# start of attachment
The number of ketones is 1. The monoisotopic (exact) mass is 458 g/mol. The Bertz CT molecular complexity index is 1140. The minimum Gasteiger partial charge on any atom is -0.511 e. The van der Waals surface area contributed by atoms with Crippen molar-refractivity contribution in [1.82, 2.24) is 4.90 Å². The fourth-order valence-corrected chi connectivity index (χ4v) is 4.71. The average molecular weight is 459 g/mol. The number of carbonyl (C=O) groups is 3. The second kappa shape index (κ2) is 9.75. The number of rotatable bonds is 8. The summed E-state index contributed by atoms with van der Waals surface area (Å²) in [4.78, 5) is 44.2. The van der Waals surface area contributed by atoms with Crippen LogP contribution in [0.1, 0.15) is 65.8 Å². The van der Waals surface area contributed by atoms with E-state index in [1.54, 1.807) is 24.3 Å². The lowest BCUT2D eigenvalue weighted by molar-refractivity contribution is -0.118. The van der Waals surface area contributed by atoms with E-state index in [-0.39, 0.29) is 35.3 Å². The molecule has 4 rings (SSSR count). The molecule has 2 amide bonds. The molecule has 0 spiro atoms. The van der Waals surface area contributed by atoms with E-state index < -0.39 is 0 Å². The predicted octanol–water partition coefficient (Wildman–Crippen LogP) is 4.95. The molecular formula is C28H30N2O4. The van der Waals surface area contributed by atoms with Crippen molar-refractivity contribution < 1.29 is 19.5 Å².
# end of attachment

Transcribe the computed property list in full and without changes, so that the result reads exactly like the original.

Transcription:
The number of ketones is 1. The monoisotopic (exact) mass is 458 g/mol. The Bertz CT molecular complexity index is 1140. The minimum Gasteiger partial charge on any atom is -0.511 e. The van der Waals surface area contributed by atoms with Crippen molar-refractivity contribution in [1.82, 2.24) is 4.90 Å². The fourth-order valence-corrected chi connectivity index (χ4v) is 4.71. The average molecular weight is 459 g/mol. The number of carbonyl (C=O) groups is 3. The second kappa shape index (κ2) is 9.75. The number of rotatable bonds is 8. The summed E-state index contributed by atoms with van der Waals surface area (Å²) in [4.78, 5) is 44.2. The van der Waals surface area contributed by atoms with Crippen LogP contribution in [0.1, 0.15) is 65.8 Å². The van der Waals surface area contributed by atoms with E-state index in [1.54, 1.807) is 24.3 Å². The lowest BCUT2D eigenvalue weighted by molar-refractivity contribution is -0.118. The van der Waals surface area contributed by atoms with E-state index in [-0.39, 0.29) is 35.3 Å². The molecule has 4 rings (SSSR count). The molecule has 2 amide bonds. The molecule has 0 spiro atoms. The van der Waals surface area contributed by atoms with E-state index < -0.39 is 0 Å². The predicted octanol–water partition coefficient (Wildman–Crippen LogP) is 4.95. The molecular formula is C28H30N2O4. The van der Waals surface area contributed by atoms with Crippen molar-refractivity contribution < 1.29 is 19.5 Å².